In states facing budget gaps, the consequences sometimes are severe — for residents as well as the economy.  Unlike the federal government, states cannot run deficits when the economy turns down; they must cut expenditures, raise taxes, or draw down reserve funds to balance their budgets.  As a new fiscal year begins in most states, budget difficulties are leading some 25 states to reduce services to their residents, including some of their most vulnerable families and individuals.[4]

For example, at least 17 states have implemented or are considering cuts that will affect low-income children’s or families’ eligibility for health insurance or reduce their access to health care services.  Programs for the elderly and disabled are also being cut.  At least 15 states are cutting medical, rehabilitative, home care, or other services needed by low-income people who are elderly or have disabilities, or significantly increasing the cost of these services. 

At least 16 states are cutting or proposing to cut K-12 and early education; several of them are also reducing access to child care and early education, and at least 21 states have implemented or proposed cuts to public colleges and universities. 

In addition, at least 10 states have proposed or implemented reductions to their state workforce.  Workforce reductions often result in reduced access to services residents need.  They also add to states’ woes by contracting the state economy. 

If revenue declines persist as expected in many states, additional budget cuts are likely.  Budget cuts often are more severe in the second year of a state fiscal crisis, after reserves have been largely depleted and thus are no longer an option for closing deficits.  The experience of the last recession is instructive as to what kinds of actions states may take.   Between 2002 and 2004 states reduced services significantly.  For example, in the last recession, some 34 states cut eligibility for public health programs, causing well over 1 million people to lose health coverage, and at least 23 states cut eligibility for child care subsidies or otherwise limited access to child care.  In addition, 34 states cut real per-pupil aid to school districts for K-12 education between 2002 and 2004, resulting in higher fees for textbooks and courses, shorter school days, fewer personnel, and reduced transportation.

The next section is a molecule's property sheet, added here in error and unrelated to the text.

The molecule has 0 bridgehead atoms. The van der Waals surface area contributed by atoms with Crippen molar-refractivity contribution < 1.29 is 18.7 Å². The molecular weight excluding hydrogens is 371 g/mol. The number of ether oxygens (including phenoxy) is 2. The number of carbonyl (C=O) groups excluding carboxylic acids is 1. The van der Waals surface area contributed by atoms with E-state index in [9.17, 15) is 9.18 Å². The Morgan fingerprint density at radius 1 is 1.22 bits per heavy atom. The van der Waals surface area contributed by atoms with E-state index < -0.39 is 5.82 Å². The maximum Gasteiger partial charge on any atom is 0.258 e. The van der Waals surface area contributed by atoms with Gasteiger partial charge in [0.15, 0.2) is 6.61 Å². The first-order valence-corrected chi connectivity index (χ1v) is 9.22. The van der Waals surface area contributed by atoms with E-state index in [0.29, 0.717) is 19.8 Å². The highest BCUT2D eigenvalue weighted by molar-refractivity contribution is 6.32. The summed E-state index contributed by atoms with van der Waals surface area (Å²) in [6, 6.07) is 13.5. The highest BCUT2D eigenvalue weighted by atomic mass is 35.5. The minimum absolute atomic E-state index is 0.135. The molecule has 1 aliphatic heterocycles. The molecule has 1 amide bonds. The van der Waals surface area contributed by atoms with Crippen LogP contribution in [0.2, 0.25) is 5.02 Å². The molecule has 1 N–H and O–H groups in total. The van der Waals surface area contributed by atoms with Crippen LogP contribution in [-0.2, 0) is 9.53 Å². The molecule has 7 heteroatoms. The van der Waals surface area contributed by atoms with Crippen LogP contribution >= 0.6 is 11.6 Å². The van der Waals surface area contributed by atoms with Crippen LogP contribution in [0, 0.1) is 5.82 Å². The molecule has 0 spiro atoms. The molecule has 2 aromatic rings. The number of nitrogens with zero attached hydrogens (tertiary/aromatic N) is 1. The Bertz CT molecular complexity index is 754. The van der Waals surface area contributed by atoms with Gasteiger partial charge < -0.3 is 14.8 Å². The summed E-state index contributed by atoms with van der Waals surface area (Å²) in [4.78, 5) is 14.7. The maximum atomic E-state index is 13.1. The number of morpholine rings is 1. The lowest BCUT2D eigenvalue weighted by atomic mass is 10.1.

Expenditure cuts and tax increases are problematic policies during an economic downturn because they reduce overall demand and can make the downturn deeper.  When states cut spending, they lay off employees, cancel contracts with vendors, eliminate or lower payments to businesses and nonprofit organizations that provide direct services, and cut benefit payments to individuals.  In all of these circumstances, the companies and organizations that would have received government payments have less money to spend on salaries and supplies, and individuals who would have received salaries or benefits have less money for consumption.  This directly removes demand from the economy.  Tax increases also remove demand from the economy by reducing the amount of money people have to spend.

The federal government — which can run deficits — can provide assistance to states and localities to avert these “pro-cyclical” actions.

 

States Have Restrained Spending and Accumulated Rainy Day Funds

Many states have never fully recovered from the fiscal crisis in the early part of the decade.  This fact heightens the potential impact on public services of the deficits states are now projecting. 

State expenditures fell sharply relative to the economy during the 2001 recession, and for all states combined they remain below the FY2001 level.  In 18 states, general fund spending for FY2008 — six years into the economic recovery — remained below pre-recession levels as a share of the gross domestic product. 

In a number of states the reductions made during the downturn in education, higher education, health coverage, and child care remain in effect.   These important public services were suffering even as states turned to budget cuts to close the new budget gaps.  Spending as a share of the economy declined in FY2008 and is projected to decline further in FY2009.

One way states can avoid making deep reductions in services during a recession is to build up rainy day funds and other reserves.  At the end of FY2006, state reserves — general fund balances and rainy day funds — totaled 11.5 percent of annual state spending.  Reserves can be particularly important to help states adjust in the early months of a fiscal crisis, but generally are not sufficient to avert the need for substantial budget cuts or tax increases.

 

Federal Assistance Needed

Federal assistance can lessen the extent to which states take pro-cyclical actions that can further harm the economy.  In the recession in the early part of this decade, the federal government provided $20 billion in fiscal relief in a package enacted in 2003.  There were two types of assistance to states:  1) a temporary increase in the federal share of the Medicaid program; and 2) general grants to states, based on population.  Each part was for $10 billion.  The increased Medicaid match averted even deeper cuts in public health insurance than actually occurred, while the general grants helped prevent cuts in a wide variety of other critical services.  The major problem with that assistance was that it was enacted many months after the beginning of the recession, so it was less effective than it could have been in preventing state actions that deepened the economic downturn.  The federal government should consider aiding states earlier, rather than waiting until the downturn is nearly over.